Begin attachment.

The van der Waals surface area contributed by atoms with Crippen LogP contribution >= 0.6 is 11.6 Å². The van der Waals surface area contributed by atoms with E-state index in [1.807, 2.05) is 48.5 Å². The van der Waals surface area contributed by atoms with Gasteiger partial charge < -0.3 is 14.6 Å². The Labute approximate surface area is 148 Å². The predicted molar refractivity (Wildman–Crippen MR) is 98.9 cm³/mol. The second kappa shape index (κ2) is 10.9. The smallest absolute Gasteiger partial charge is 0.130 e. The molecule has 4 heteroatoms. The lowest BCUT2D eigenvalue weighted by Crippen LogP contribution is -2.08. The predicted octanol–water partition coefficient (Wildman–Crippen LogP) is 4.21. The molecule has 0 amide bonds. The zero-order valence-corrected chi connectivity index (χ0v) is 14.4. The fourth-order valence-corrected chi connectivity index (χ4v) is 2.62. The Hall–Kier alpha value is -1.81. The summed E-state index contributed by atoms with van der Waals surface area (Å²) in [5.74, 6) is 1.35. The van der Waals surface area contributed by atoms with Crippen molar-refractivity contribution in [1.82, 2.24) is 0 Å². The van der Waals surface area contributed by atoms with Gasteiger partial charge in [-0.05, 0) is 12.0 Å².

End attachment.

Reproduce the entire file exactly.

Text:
The van der Waals surface area contributed by atoms with Crippen LogP contribution >= 0.6 is 11.6 Å². The van der Waals surface area contributed by atoms with E-state index in [1.807, 2.05) is 48.5 Å². The van der Waals surface area contributed by atoms with Gasteiger partial charge < -0.3 is 14.6 Å². The Labute approximate surface area is 148 Å². The predicted molar refractivity (Wildman–Crippen MR) is 98.9 cm³/mol. The second kappa shape index (κ2) is 10.9. The smallest absolute Gasteiger partial charge is 0.130 e. The molecule has 4 heteroatoms. The lowest BCUT2D eigenvalue weighted by Crippen LogP contribution is -2.08. The predicted octanol–water partition coefficient (Wildman–Crippen LogP) is 4.21. The molecule has 0 amide bonds. The zero-order valence-corrected chi connectivity index (χ0v) is 14.4. The fourth-order valence-corrected chi connectivity index (χ4v) is 2.62. The Hall–Kier alpha value is -1.81. The summed E-state index contributed by atoms with van der Waals surface area (Å²) in [5.74, 6) is 1.35. The van der Waals surface area contributed by atoms with Crippen molar-refractivity contribution in [1.82, 2.24) is 0 Å². The van der Waals surface area contributed by atoms with Gasteiger partial charge in [-0.05, 0) is 12.0 Å².